Offering Pets a Cage-Free Sanctuary While Waiting for their Forever Home
Rescuers found a yellow Labrador pup with a serious leg injury, most likely caused by being hit by a car. He was under a year old and needed a new hip, months of rehabilitation and a safe foster home where he could heal. Foothills Animal Rescue (FAR) made this all possible by holding a donation drive to cover his care. They named this little fighter Bronco, after the football team, and eventually he was adopted into a good home.
Bronco’s story is just one of thousands seen at FAR, most with bumpy beginnings and happy endings. They have rescued more than 2,000 dogs and cats in the past four years alone, and are proud to be one of about six private, non-profit rescues in the Valley to own their own facility.
A Unique Program
Foothills Animal Rescue offers a cage-free environment in hopes of creating a home-like living situation. Dogs stay in rooms with other dogs and enjoy daily walks, and there are two large cat rooms, one of which is reserved for cats with leukemia.
They are one of the few rescue groups who can accept cats with Leukemia, since it is highly contagious to other cats and the ones suffering from it must be quarantined until they are better. They also make special efforts to find these kitties homes.
Even though the rescue center has its own facility, it also utilizes foster homes.
“Space is what prevents us from taking on more. We want to create as close to a home as possible and try not to overcrowd the rooms,” says Eddie Nichols, the outreach and development director at FAR.
Nichols recruits, trains and manages their many volunteers, and sets-up and coordinates their adoption events that take place in Scottsdale pet stores.
“Younger kittens and puppies are in foster homes,” says Nichols. “We always have a need for foster families and would like to grow our foster program. The more fosters we have, the more animals we can save.”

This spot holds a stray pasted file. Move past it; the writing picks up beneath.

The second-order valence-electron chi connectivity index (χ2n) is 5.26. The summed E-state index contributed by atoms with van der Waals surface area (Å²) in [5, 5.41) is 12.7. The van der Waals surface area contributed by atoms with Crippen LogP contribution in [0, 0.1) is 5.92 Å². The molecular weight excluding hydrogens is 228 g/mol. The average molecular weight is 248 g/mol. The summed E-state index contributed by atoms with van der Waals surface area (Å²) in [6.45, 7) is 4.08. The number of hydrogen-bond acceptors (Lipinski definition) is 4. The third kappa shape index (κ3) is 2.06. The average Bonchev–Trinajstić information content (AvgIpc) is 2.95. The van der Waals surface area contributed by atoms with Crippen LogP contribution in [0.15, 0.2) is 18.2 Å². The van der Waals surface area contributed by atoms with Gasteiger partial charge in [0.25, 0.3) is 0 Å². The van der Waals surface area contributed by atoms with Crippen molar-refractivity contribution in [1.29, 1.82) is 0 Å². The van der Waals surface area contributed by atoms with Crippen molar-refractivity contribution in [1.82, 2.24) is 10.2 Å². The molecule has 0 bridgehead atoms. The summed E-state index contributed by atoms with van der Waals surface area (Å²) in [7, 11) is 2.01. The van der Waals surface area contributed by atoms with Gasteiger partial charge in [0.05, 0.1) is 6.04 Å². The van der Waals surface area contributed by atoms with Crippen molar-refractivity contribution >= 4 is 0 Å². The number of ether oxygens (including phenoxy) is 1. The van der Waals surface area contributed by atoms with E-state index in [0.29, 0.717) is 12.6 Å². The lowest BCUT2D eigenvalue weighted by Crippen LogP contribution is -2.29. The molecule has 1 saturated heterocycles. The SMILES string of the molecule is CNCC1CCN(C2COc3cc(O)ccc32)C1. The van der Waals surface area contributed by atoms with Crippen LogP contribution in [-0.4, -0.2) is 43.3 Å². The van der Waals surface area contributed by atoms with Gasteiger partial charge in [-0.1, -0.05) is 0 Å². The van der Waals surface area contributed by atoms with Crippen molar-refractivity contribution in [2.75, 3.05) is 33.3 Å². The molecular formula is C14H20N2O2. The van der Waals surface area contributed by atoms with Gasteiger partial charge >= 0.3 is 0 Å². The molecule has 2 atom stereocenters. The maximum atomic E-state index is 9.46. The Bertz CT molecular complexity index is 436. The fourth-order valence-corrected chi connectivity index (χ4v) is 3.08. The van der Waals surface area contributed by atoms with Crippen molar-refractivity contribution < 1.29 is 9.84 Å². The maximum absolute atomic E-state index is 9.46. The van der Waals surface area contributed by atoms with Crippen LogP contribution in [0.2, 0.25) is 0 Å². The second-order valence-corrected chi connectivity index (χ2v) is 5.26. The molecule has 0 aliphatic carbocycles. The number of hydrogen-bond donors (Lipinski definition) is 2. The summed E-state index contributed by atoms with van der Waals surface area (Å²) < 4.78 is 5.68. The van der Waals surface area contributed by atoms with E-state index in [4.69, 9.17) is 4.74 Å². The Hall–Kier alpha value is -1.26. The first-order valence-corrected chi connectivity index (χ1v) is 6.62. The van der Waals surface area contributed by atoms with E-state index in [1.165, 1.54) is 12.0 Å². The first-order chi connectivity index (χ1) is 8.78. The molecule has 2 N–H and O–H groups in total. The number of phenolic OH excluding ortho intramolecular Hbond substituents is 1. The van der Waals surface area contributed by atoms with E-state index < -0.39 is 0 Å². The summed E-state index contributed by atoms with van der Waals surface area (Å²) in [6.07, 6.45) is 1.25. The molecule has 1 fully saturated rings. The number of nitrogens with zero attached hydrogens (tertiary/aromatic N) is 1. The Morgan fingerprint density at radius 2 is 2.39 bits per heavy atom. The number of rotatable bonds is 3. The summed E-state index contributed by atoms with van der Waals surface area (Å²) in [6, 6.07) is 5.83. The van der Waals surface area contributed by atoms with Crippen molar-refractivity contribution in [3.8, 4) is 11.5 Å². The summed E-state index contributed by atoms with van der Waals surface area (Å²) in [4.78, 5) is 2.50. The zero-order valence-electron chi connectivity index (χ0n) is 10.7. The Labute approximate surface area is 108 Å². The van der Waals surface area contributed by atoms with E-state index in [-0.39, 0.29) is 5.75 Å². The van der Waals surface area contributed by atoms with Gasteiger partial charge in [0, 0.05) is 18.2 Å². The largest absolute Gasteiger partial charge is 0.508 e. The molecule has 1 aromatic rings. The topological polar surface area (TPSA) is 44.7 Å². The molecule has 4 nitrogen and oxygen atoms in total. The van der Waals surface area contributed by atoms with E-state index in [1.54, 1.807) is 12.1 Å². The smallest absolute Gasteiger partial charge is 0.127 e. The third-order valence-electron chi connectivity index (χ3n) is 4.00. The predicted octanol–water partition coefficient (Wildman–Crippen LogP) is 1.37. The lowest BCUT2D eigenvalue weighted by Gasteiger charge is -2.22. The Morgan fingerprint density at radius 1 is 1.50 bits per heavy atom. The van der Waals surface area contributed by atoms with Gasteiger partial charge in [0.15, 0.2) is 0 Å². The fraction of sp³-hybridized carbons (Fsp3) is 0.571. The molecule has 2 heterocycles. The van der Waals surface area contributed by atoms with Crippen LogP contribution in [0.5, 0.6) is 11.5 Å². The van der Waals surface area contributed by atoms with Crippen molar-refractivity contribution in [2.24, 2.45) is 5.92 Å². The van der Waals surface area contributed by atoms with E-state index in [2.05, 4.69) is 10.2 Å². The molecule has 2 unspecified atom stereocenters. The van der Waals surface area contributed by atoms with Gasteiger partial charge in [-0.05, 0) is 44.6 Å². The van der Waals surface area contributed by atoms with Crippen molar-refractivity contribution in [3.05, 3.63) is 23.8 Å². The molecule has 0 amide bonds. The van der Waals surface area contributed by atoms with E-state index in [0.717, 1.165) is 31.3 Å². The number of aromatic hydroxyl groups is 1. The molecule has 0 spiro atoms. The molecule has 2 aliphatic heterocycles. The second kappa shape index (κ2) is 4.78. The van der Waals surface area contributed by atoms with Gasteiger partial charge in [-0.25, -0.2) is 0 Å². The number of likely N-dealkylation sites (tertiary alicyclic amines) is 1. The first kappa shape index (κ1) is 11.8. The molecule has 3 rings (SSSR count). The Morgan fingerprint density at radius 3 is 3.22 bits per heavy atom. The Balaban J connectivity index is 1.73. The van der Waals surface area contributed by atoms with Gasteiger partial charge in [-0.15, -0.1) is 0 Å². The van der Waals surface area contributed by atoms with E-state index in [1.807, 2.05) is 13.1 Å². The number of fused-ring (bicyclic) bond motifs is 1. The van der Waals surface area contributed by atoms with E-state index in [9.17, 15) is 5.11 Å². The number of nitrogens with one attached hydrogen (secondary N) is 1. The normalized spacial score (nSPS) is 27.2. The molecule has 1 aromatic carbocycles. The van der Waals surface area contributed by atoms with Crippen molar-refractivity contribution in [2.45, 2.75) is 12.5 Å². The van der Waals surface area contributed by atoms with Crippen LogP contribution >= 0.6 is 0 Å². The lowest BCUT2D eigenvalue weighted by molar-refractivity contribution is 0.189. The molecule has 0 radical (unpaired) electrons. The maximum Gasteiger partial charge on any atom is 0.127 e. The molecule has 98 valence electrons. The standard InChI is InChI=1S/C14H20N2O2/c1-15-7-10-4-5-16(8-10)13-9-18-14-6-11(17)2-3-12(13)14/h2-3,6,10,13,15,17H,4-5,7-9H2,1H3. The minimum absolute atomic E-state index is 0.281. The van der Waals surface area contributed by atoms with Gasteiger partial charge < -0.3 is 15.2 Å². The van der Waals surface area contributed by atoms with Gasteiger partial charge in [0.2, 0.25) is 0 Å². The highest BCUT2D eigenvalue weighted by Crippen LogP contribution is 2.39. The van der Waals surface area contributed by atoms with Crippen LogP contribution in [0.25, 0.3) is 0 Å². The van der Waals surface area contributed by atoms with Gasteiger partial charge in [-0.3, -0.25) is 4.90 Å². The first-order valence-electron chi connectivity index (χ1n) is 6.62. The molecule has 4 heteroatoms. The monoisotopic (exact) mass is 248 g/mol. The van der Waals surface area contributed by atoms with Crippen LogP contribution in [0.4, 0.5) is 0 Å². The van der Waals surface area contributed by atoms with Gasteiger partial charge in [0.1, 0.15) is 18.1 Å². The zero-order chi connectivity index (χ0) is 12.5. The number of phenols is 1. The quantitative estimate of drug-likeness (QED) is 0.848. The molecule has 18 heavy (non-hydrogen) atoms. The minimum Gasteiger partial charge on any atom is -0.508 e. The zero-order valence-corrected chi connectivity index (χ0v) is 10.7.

The number of volunteers in the program greatly outnumber the paid staff members. Volunteers help with everything from rescuing animals from shelters to helping them get matched with the right people. There are also dog walkers, cat sitters and volunteers to help keep the rooms clean. The volunteers also play a major role in FAR’s Resale Boutique, which helps bring in much needed funding. There is always a need for volunteers, and it’s important to FAR that their volunteers are happy.
“We want you in it for the long run,” says Nichols.
She also spends time training and finding the right job for each person that signs up to help, investing time in the volunteers and doing her best to accommodate schedules, needs and wants.
For The Dogs
FAR chooses its dogs with their volunteers and cage-free environment in mind, taking in a variety of breeds. The breeds must be a good match for their facility with temperaments that the volunteers feel comfortable handling.
Most of their dogs come from Maricopa Animal Control, who sends a team to the shelter when they have available space. The public can also surrender pets to the rescue, but their acceptance is contingent on available space and a behavior evaluation.
When someone brings in a stray, they will do their best to offer assistance to reunite them with their owner, scanning for microchips in their clinic and offering advice.
“My favorite thing about this is finding homes for the animals, that’s what it’s all about. Maricopa County has a big homeless animal problem,” says Nichols.
They work hard to make good matches and allow adopters to bring the pet back if it isn’t a good fit, but they are proud to say they have a low return rate. They follow up with adopted families, and if there is a problem they are happy to offer advice. They also partner with local trainers who sometimes offer help at a discounted rate.
“We do our best to solve the problem,” says Nichols.
Bringing Home the Kibble
This non-profit organization is not government funded, but is supported through generous donations from the community, the Resale Boutique, and a variety of special events. One coming up is their Fourth Annual Whiskers and Wine event—a wine and food tasting with live jazz and a silent auction. The event takes place in October at Carefree Plaza.
While FAR has had calls for all varieties of animals, they redirect them to the appropriate rescues and stick to what they do best, rescuing dogs and cats of all ages.
Learn more about adopting or volunteering at FootHillsAnimal.org. No appointment is needed to visit FAR.